|It’s important to create milestones along the way, making a step-by-step process. Don't make the steps too big. Define the steps that you must reach so that you're accomplishing goals along the way.|
|What kept you going at times when you wanted to give up?|
| There is an inherent passion that I've had as an entrepreneur. Maybe something that's innate inside an entrepreneur. It's the challenge factor. It's the factor of proving to yourself that you can do it. In many cases, an entrepreneur has been told that they are not going to be successful. Bankers will tell you, you're not going to be successful. Your wife may tell you. In my case, when I first started, it was my mother telling me I couldn't be successful. And so, I set myself up to succeed; failure was not an option.
It’s important to create milestones along the way, making a step-by-step process. Don't make the steps too big. Define the steps that you must reach so that you're accomplishing goals along the way. If the challenge is too big then you might not make it, but if you've got smaller steps planned to help you get you there, try that. Stay strong and be passionate!
Also, look for advice and turn to mentors. I'll ask a mentor, "Hey look, this is where I am, this was my plan. This is how I'm executing it, so tell me... Do I still have the ability to get there?" Sometimes a mentor can give you just that vote of confidence of, "Yes! You are this close to getting there."
I meet with people on a regular basis who are looking for that little piece of advice, and occasionally I have to tell them, "Hey, look, this is not going to make it. I recommend you stop." But more times than not–say eight out of 10 times–the mentor will say, "Yes, you are going in the right direction. Keep doing what you are doing and you will achieve success."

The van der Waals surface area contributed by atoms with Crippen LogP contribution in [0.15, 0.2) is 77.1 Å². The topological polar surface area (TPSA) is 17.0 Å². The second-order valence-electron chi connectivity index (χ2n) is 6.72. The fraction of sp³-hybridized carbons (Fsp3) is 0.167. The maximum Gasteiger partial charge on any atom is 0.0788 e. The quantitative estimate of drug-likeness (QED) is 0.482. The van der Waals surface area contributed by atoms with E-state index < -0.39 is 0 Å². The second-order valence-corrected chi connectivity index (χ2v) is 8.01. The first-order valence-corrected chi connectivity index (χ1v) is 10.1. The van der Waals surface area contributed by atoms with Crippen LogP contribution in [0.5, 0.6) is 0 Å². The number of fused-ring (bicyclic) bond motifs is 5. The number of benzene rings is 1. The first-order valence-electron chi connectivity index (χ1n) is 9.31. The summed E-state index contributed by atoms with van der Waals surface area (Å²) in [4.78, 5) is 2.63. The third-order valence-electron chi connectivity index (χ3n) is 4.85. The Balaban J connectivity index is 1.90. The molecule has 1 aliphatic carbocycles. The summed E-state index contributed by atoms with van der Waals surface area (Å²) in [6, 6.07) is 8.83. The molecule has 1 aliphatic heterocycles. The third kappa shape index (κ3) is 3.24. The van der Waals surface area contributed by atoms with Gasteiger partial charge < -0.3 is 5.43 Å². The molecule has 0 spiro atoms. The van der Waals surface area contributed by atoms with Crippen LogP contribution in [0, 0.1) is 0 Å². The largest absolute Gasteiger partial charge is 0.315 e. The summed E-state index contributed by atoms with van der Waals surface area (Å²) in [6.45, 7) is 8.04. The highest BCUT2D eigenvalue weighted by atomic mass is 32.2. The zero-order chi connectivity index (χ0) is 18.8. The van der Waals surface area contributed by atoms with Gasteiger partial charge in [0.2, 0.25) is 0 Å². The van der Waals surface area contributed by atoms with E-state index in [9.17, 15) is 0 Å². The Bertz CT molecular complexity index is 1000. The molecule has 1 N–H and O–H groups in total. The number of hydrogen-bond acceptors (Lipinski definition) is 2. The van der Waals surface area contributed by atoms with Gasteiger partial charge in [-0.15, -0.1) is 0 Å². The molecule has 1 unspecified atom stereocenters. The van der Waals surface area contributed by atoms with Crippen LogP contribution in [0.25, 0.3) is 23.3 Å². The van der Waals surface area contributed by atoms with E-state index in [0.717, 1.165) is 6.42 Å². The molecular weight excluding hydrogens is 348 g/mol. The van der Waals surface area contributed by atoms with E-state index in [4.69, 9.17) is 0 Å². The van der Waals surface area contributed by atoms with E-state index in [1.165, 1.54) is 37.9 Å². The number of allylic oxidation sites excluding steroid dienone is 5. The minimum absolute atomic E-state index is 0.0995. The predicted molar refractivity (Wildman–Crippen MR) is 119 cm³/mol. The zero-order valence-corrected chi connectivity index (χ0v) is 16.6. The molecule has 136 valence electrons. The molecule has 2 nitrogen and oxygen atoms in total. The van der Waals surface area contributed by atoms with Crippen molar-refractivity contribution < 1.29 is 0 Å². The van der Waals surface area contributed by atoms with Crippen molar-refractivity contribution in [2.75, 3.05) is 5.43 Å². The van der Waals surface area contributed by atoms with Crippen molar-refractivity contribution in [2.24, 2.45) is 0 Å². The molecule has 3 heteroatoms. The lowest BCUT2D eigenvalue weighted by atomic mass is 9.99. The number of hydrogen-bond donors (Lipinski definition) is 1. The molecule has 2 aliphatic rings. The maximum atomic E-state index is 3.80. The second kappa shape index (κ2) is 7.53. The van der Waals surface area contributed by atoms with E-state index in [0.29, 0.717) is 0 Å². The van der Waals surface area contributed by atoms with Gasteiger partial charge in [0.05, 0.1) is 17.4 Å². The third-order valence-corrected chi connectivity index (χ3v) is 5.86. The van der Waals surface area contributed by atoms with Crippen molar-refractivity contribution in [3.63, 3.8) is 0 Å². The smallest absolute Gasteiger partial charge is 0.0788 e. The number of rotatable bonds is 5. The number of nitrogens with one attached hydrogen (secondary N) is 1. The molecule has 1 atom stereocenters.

|If you want to build a small business you can do it on your own. If you want to build a big business, you need to get a team behind you.|
|You mention having mentors is important for entrepreneurial success. Over the years, are there any pieces of advice that your mentors have given you that you’d like to pass on to others?|
| One of my mentors built his business in human resources. His whole focus with me was always building the team. He would tell me, “You need to surround yourself with some experts, people that you can rely on to help you get the job done because you can't do this all by yourself."
I think that's probably one of the overriding factors that I've mentioned here today, which is vital to achieving ultimate success. If you want to build a small business you can do it on your own. If you want to build a big business, you need to get a team behind you.
Here is a very powerful piece of advice my mentors have given me: "Do you want 100% of a small pie, or would you like to have 95% of this huge pie?" Give up 5% of the company if you have to, by bringing in some key top people, and continue building upon the strengths of the rest of the folks that you brought in.”
|What are some of the main projects you are currently working on? After all your successes, what are some of your main passions now?|
| In my industry, I've been an "As Seen on TV" guy for the last 30 years. TV viewership has dropped by 50% in the last 12 years, which drives the question: where is the next platform?
This has driven me to focus on the next platform. I have shifted gears and I'm moving from the world of television to the world of mobile. Mobile is the next platform because that's where the kids are, the future generation. In a few years—some people are saying five, some people are saying ten—television is not going to be what it is today. People are moving towards other viewing habits, so I'm focusing on mobile.
On that note, I have a new mobile venture that I'm launching with Sprint. We are setting up a marketing venture to their 55 million customers, and that's a new thing for me. So the "As Seen on TV" guy is going mobile. I'm launching the world's first mobile shopping channel and it's called Star Shop.
To bring Kevin Harrington to your organization to inspire excellence and successful entrepreneurship in your business, please contact Michael Frick at: Mike@Speaking.com.